Even then, I suppose, I must profess an ulterior motive. I have a bad habit of using knowledge as as a weapon. At least one reason for my enthusiasm for Chinese history and culture comes from the many evils perpetrated by the ignorant, who invoke the sanctity of tradition without enough knowledge to provide discretion and context.

That aside, I’m genuinely a big fan of my own culture. I may not be its best ambassador, but I’m generally at least a staunch supporter. I suppose it must show, since I’m spending part of my New Year holidays reading and writing about Chinese socio-cultural history instead of whatever festive venality I’m supposed to be embracing.

At around this time of year, however, during the Chinese Lunar New Year, I always end up being reminded of things that diminish my enthusiasm somewhat. I like Reunion Dinner, I like getting together with relatives I don’t usually see (even if I don’t always say much, victim of language and generational distance as I am), and I love the food and the festivities.

Every year at around this time, though, I always end up asking myself why the Chinese attitude towards prosperity and wealth has to be so vulgar.

Culprit A

That flash git up there is Cai Shen Ye, or the God of Fortune. Insofar as he’s a Taoist deity of some significance, I have no quarrel with him. Deities of wealth are de rigeur for every pantheistic faith I can think of (Lakshmi, Plutus, and Freyja come to mind readily).

I do, however, resent his annual intrusion into a cultural event. Yes, yes, most cultural events have religious myth at their roots, but there’s a difference between, say, Diwali, where the religious myth in question is about renewal and the triumph of light over darkness, and Chinese New Year, where Cai Shen’s religious myth is about materialism, avarice, and greed. There are literally mascots who dress up as Cai Shen and go to schools to throw candy at kids, because I suppose it’s never too early to indoctrinate kids with an ideology of sticky-fingered acquisitiveness. Sure, some people hold Diwali as sacred to Lakshmi too, but I’m pretty sure nobody dresses up as Lakshmi and goes flinging gold-foil-wrapped gulab jamuns at tykes to teach them the importance of scrabbling for cash at the earliest age possible.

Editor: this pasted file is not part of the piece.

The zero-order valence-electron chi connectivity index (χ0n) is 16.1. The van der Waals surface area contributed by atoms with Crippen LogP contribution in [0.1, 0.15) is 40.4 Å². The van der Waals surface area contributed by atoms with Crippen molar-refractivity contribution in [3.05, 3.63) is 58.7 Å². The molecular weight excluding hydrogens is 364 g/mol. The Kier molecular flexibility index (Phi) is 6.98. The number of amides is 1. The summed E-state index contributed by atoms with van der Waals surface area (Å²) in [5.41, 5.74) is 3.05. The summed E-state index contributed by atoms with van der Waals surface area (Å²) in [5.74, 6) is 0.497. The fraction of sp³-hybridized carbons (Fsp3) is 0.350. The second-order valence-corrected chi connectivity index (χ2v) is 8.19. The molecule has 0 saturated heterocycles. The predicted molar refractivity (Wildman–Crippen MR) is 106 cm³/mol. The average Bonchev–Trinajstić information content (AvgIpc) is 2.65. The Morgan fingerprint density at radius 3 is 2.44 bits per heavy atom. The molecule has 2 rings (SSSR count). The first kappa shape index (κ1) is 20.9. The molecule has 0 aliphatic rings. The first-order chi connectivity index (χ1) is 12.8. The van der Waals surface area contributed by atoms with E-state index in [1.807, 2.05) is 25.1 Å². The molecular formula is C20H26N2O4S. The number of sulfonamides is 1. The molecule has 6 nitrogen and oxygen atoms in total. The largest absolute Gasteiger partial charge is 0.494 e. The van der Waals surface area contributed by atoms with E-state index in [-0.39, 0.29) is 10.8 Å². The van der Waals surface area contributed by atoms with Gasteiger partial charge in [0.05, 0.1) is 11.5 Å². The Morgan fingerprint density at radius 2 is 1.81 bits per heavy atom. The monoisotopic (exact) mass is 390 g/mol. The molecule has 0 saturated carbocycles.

Yes, there’s actually a verse in there encouraging you to go buy lottery tickets. Chinese New Year and Easter are both fertility festivals, but I can’t remember offhand how many traditional Easter songs exhorted you to get out there and bet on some horse races or something. And if they want chocolates on Easter, the kids go look for it themselves; the Easter Bunny doesn’t dance up to them singing about the virtues of blackjack and craps while lobbing eggs at them.

Maybe I’m something of a New Year Grinch, but I’d love to be able to celebrate being Chinese without the constant reminder that I’m not properly Chinese if I’m not Taoist  (and wealth-obsessed) as well. I’m not sure any of the other major festivals that Singapore recognises suffers from this weird religious/cultural identity crisis. Hari Raya, Diwali, Easter etc are all explicitly religious in nature, while stuff like National Day and Labour Day are explicitly cultural, with their roots in historical events, and all of those things have their appropriate trappings. Chinese New Year, however, often seems like a tacky mash-up between trappings and icons I can get behind (melon seeds symbolising fertility, mandarin oranges symbolising wealth, but tastefully) and ones I can’t (songs encouraging you to gamble).

Everyone loves money, I guess; I’m not immune to avarice, either, and some material-consciousness isn’t an altogether bad thing. You can’t really separate material abundance from the essential virtues of health and longevity that everyone wants to enjoy, and all cultures and religions celebrate fertility and prosperity.

I just wish we could be more tasteful about it.